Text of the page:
Classes will be starting in the new year and early registration opens soon! Not only will you be able to explore the process of silkscreen printing but I will also be hosting several special guest artists to explore a wider variety of surface design methods. Join us for an introduction to block printing, natural dyeing, indigo dyeing, quilting and more! Stay tuned…
cSPACE is a social enterprise dedicated to supporting communities of artists, nonprofits and entrepreneurs working in the culture and creative sector. Through a unique partnership between Calgary Arts Development and The Calgary Foundation, cSPACE was established in 2011 to own, build and operate large-scale, multi-tenant facilities that deliver affordable space, shared resources, networking opportunities and specialized programming through a self-sustaining business model. For more details, visit cspaceprojects.com.
About cSPACE King Edward
The cSPACE King Edward project is the transformation of a vacant 100 year-old school and 3 acre site in Marda Loop into an innovation hub for the cultural and creative sector. At the heart of the development is the repurposing of a designated heritage building and public space into a multi-disciplinary arts, culture and community facility. The LEED Gold Certified project will provide 41,000 s.f. of sustainable creation, production, exhibition, rehearsal and performance space in Phase I. Phase II provides 6,500 s.f. of theatre, flexible co-working office and shared meeting spaces. Collectively, these facilities will provide a diversity of spaces for non-profits, artists and cultural entrepreneurs to amplify their missions, practices and enterprises. Construction on Phase I began in April 2015 and full project completion is anticipated for June 2017.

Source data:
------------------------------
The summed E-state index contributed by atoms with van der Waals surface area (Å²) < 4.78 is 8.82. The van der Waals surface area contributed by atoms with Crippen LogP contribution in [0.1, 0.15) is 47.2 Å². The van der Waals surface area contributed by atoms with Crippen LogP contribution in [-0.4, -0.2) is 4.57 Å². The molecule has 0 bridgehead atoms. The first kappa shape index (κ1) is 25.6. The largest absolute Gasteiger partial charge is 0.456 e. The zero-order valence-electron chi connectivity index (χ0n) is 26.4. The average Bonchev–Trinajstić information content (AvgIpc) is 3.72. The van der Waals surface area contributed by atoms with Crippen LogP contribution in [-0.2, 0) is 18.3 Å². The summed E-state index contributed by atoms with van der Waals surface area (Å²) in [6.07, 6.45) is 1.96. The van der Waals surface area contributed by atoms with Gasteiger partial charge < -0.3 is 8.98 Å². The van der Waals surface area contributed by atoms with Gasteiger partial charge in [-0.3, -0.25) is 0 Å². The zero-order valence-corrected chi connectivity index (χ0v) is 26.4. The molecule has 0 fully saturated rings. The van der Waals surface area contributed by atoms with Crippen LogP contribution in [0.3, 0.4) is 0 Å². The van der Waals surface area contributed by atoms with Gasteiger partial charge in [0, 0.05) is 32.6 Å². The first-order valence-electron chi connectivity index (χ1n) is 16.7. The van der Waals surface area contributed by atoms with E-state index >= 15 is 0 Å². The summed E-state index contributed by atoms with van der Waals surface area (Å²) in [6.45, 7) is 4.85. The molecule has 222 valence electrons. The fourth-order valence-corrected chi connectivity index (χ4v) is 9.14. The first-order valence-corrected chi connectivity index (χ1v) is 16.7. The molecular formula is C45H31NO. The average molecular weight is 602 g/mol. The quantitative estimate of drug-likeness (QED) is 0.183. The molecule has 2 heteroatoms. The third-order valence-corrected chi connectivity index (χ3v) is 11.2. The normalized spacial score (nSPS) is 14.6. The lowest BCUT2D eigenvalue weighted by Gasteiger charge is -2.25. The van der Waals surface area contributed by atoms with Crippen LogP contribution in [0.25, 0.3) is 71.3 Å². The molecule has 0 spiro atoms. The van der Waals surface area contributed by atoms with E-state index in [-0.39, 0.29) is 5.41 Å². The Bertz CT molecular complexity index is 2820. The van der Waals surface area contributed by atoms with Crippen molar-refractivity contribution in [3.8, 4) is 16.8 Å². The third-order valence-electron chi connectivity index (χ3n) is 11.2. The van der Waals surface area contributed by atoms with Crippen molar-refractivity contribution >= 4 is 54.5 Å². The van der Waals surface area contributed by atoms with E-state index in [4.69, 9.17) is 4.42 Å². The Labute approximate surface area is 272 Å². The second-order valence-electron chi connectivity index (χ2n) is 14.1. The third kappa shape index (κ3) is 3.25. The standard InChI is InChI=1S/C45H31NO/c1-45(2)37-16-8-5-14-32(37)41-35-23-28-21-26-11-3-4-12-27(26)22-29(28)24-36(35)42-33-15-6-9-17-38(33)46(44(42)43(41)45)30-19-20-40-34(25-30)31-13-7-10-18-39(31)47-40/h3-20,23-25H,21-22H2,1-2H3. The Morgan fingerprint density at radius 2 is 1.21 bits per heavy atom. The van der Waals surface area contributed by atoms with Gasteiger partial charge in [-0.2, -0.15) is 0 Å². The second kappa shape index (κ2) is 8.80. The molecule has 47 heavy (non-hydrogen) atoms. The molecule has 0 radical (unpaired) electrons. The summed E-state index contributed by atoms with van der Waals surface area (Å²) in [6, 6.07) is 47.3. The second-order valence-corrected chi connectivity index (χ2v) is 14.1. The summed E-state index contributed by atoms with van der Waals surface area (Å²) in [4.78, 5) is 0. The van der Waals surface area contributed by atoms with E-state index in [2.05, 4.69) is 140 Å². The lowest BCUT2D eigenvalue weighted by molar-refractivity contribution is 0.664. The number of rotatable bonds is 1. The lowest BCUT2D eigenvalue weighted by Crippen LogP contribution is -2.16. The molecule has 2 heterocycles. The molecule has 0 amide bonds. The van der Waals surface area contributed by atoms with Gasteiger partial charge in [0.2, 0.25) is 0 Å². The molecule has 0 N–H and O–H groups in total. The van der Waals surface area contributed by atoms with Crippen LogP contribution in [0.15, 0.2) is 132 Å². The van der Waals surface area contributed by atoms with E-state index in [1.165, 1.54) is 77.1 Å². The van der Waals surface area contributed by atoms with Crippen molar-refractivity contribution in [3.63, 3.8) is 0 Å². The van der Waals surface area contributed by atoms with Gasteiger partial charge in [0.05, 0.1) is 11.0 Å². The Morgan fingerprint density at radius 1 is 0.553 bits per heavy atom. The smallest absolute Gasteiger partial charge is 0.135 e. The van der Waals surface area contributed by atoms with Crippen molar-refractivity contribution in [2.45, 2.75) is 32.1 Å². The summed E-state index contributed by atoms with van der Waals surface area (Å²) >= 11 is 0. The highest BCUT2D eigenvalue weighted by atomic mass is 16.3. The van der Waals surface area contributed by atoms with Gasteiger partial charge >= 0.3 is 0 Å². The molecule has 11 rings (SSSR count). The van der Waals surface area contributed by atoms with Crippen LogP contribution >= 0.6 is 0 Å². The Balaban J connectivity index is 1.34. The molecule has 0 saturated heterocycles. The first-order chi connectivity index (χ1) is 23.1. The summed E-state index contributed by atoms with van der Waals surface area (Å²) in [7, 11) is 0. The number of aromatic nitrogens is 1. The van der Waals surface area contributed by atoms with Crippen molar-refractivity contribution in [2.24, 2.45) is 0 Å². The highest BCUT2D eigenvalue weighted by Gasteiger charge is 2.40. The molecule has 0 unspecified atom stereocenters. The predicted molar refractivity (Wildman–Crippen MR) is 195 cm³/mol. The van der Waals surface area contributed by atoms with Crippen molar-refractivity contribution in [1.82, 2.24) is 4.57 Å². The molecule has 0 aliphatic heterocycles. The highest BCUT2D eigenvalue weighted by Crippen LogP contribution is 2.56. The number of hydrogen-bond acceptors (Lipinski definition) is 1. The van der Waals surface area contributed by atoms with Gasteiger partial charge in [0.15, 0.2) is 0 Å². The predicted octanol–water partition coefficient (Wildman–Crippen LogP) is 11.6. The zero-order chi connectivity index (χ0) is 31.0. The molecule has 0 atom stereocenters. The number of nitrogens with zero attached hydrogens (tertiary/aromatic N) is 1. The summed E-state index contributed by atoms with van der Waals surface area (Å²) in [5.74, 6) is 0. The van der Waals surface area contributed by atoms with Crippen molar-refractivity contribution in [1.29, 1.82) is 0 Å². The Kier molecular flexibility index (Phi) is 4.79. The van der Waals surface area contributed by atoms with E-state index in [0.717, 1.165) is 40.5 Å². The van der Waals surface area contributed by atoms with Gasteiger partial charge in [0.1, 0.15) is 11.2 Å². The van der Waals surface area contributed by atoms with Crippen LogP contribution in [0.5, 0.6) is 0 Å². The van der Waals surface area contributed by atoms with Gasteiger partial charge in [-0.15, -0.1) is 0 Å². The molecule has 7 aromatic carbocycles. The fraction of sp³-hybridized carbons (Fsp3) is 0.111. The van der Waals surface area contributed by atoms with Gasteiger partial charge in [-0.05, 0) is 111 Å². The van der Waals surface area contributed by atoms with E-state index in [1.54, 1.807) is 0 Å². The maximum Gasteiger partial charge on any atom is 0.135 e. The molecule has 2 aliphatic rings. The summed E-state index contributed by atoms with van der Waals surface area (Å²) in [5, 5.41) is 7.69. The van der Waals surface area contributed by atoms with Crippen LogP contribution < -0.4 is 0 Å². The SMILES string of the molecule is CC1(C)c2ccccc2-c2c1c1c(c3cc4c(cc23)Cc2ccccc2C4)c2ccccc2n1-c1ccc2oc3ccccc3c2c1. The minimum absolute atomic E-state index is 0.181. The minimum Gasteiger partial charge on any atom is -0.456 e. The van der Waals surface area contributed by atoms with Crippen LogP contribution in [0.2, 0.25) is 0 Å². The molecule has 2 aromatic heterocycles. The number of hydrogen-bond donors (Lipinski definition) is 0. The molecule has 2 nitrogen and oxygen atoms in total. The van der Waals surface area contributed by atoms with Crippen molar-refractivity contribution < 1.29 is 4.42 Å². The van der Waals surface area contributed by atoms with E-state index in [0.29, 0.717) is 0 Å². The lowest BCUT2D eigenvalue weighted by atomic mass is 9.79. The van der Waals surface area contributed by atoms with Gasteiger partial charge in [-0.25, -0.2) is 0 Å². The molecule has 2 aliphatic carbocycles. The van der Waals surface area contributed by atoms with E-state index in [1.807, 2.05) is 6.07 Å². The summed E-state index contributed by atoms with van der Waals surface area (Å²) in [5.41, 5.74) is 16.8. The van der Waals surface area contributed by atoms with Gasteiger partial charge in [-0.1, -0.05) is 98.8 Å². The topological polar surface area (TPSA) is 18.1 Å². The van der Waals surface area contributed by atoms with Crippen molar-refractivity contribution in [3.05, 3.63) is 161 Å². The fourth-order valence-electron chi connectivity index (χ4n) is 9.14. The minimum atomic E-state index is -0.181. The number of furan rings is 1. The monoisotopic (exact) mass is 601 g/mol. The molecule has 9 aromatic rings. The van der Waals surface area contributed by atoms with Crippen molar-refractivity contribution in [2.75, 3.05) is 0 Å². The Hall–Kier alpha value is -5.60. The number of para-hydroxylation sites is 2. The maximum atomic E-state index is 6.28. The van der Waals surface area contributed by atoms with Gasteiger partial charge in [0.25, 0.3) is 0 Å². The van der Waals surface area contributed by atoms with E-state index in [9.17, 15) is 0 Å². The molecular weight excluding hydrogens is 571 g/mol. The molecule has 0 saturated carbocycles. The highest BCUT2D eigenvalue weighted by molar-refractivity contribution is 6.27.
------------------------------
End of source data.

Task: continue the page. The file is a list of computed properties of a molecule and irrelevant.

cSPACE Social media Information
When we were kids my mother, like so many others, hand-craft stockings for my brother and I. Last year she passed mine onto me when she came by it in her holiday decorations box.
I had an instant flash back to my childhood and that excitement of Christmas morning. Our Durban, South Africa, home had a long hallway leading from our bedrooms through to the dining room, living room and kitchen. The bedrooms were separated from the living area by a door that was A-L-W-A-Y-S locked on Christmas eve after we went to bed!
I don’t remember exactly when Mom introduced our stockings but it was a very clever way of distracting us from sneaking peeks at our gifts before dad got up – which always seemed like forever!
Last year my daughter got her first hand-crafted stocking and this year I’ve decided to add a limited edition of stockings to the online shop. So it seemed only fitting that I should know a little more about this Christmas tradition.
It seems that the most popular legend goes something like this:
“A recently widowed man and father of three girls was having a tough time making ends meet. Even though his daughters were beautiful, he worried that their impoverished status would make it impossible for them to marry.
St. Nicholas was wandering through the town where the man lived and heard villagers discussing that family’s plight. He wanted to help but knew the man would refuse any kind of charity directly. Instead, one night, he slid down the chimney of the family’s house and filled the girls’ recently laundered stockings, which happened to be drying by the fire, with gold coins. And then he disappeared.
The girls awoke in the morning, overjoyed upon discovering the bounty. Because of St. Nick’s generosity, the daughters were now eligible to wed and their father could rest easy that they wouldn’t fall into lonely despair.” Read more: http://www.smithsonianmag.com
To find out more about our new hand-craft Christmas stockings please visit the online store here...
Much of my creative process starts with making marks. In the spirit of Valentine’s day I’ve had a little fun in the studio.
To start I have my ‘speedy-cut’ carving block by Speed ball and a carving tool. These can be purchased at your local art supply store and if they don’t carry Speed Ball products there are many alternatives out there. You could even use an eraser or a potato to carve a block or stamp from.
I’ve cut out three shapes and carved different patterns into each of them. The final collage will have layers of colour and texture so the shapes need to stand out from each other. An easy way to do that is by changing the patterns on each shape.